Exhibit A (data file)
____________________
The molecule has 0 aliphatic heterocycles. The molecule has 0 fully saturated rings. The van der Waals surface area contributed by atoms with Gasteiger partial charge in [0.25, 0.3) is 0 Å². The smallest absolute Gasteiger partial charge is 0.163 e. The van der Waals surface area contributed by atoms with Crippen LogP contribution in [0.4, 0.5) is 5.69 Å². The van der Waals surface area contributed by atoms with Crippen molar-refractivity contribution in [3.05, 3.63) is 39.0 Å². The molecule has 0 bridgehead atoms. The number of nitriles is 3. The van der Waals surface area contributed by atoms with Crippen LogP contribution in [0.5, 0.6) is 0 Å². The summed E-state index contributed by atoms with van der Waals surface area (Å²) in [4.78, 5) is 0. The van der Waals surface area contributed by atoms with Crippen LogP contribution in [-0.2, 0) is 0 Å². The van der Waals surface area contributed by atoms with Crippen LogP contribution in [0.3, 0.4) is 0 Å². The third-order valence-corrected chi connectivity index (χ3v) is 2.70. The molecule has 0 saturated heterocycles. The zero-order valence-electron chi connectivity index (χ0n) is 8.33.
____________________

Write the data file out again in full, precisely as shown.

The molecule has 0 aliphatic heterocycles. The molecule has 0 fully saturated rings. The van der Waals surface area contributed by atoms with Gasteiger partial charge in [0.25, 0.3) is 0 Å². The smallest absolute Gasteiger partial charge is 0.163 e. The van der Waals surface area contributed by atoms with Crippen LogP contribution in [0.4, 0.5) is 5.69 Å². The van der Waals surface area contributed by atoms with Crippen molar-refractivity contribution in [3.05, 3.63) is 39.0 Å². The molecule has 0 bridgehead atoms. The number of nitriles is 3. The van der Waals surface area contributed by atoms with Crippen LogP contribution in [0.5, 0.6) is 0 Å². The summed E-state index contributed by atoms with van der Waals surface area (Å²) in [4.78, 5) is 0. The van der Waals surface area contributed by atoms with Crippen LogP contribution in [-0.2, 0) is 0 Å². The van der Waals surface area contributed by atoms with Crippen LogP contribution in [0.3, 0.4) is 0 Å². The third-order valence-corrected chi connectivity index (χ3v) is 2.70. The molecule has 0 saturated heterocycles. The zero-order valence-electron chi connectivity index (χ0n) is 8.33.